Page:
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Hyperemesis Gravidarum - What Is It & How To Survive It

Updated: Oct 24, 2021



 

Hyperemesis Gravidarum, what is it? According to Medscape, it is the most severe form of nausea and vomiting in pregnancy. It can be exemplified by unrelenting nausea and vomiting associated with ketosis and weight loss (>5% of prepregnancy weight). Hyperemesis Gravidarum, also known as HG, condition may cause volume depletion, electrolytes and acid-base imbalances, nutritional deficiencies, and even death. Severe hyperemesis requiring hospital admission occurs in 0.3-2% of pregnancies (Ogunyemi, D).


Unfortunately, during my last pregnancy I suffered from HG. I could barely eat or get out of bed. I threw up everything I ate and didn’t eat. From food to bile to air, I just couldn’t stop vomiting. I was so weak and in pain that getting out of bed was almost impossible. The normal go to foods to settle your stomach like saltine crackers and ginger-ale was a joke. Took a nibble and threw all that back up.

My doctor prescribed 3 different medications to assist with nausea and vomiting. They reduced the number of times I threw up but did not completely stop the nausea and vomiting. My husband turned to me one night, looking confused and stated “Beyonce was able to dance on stage when she was 3 months pregnant with no problem.” He then stated with empathy “I don’t know why you’re so sick, I really wish I could help you.” I turned to him and stated, “I do not have that Beyonce pregnancy, I have that Megan Markle pregnancy.”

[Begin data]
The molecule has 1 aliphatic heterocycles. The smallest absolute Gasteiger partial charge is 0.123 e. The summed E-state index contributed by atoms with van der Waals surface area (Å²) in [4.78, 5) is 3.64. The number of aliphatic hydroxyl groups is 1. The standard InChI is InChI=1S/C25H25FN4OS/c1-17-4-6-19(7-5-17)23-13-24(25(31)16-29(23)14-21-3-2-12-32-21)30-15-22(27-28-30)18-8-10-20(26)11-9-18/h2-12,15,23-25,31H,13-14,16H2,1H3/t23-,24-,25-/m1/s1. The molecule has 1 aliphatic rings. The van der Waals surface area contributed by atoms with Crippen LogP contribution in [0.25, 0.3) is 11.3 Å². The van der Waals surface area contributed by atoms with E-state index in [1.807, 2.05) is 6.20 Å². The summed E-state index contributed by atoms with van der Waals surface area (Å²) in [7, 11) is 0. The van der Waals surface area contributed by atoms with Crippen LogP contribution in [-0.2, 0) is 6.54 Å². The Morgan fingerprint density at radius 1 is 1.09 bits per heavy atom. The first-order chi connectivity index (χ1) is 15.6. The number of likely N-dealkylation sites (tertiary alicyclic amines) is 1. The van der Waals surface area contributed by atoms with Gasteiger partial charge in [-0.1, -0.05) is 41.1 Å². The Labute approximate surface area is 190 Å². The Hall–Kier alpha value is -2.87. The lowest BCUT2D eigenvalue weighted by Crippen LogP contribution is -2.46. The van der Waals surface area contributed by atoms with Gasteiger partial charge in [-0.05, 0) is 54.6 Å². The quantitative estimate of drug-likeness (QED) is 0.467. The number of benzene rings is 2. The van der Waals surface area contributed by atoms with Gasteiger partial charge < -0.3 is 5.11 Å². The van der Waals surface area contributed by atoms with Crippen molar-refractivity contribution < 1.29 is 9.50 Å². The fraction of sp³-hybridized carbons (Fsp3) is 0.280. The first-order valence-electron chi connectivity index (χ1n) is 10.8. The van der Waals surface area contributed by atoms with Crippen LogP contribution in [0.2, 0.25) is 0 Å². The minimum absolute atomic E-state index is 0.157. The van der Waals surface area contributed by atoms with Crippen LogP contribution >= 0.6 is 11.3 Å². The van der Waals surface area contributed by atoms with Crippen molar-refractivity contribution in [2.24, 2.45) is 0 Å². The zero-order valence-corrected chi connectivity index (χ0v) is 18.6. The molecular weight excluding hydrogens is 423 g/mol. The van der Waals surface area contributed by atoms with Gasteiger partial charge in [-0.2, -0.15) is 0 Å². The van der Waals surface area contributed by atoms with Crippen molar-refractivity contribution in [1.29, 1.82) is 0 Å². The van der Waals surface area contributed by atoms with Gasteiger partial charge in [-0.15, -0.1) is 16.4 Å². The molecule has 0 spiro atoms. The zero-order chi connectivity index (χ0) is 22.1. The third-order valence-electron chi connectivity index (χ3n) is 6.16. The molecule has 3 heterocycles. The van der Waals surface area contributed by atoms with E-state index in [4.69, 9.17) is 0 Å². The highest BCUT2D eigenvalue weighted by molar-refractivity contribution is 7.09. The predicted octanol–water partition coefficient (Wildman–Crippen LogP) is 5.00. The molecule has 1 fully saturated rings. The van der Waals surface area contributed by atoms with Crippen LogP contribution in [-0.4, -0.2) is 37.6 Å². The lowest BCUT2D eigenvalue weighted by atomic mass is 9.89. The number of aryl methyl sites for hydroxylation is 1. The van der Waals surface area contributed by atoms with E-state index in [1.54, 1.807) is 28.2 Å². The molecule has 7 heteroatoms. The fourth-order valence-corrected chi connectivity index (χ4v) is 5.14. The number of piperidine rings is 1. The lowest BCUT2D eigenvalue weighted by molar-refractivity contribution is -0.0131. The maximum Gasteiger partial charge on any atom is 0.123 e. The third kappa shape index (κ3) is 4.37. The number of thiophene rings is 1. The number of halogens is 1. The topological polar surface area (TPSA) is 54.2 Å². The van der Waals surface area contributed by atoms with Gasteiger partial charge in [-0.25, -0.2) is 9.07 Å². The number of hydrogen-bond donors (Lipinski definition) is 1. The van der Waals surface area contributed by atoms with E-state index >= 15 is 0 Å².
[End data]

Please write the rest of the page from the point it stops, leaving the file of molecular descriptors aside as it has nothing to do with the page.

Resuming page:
For those of you who have had previous pregnancy with no problem, or this is your first pregnancy you may be confused as to why your “morning sickness” is so extreme. You may feel alone and if something is wrong. However, I’m here to tell you, you’re not alone. Many women around the world experience HG during their 1st Trimester. Until recently, they struggled alone. But celebrities like Megan Markle, Amy Schumer, Katie Clarkson, and many others have opened up about their struggles with HG which then opened up the door for more communication as to what it is and how it effects certain pregnancies.

But it’s great knowing that you’re not alone, but how do you survive it?


Support from Friend and Family

1. First and foremost, the support of your family is key to managing your HG. My husband and sixteen your old daughter was amazing during this time. Their help and support made what I was going through bearable. They would assist in cooking (mainly ordering out) and with the groceries. I barely had to leave the bed as they would bring me food and something to drink. They made it clear that they were there to help me anyway they could and that in itself was helpful.


Talk To Your Doctor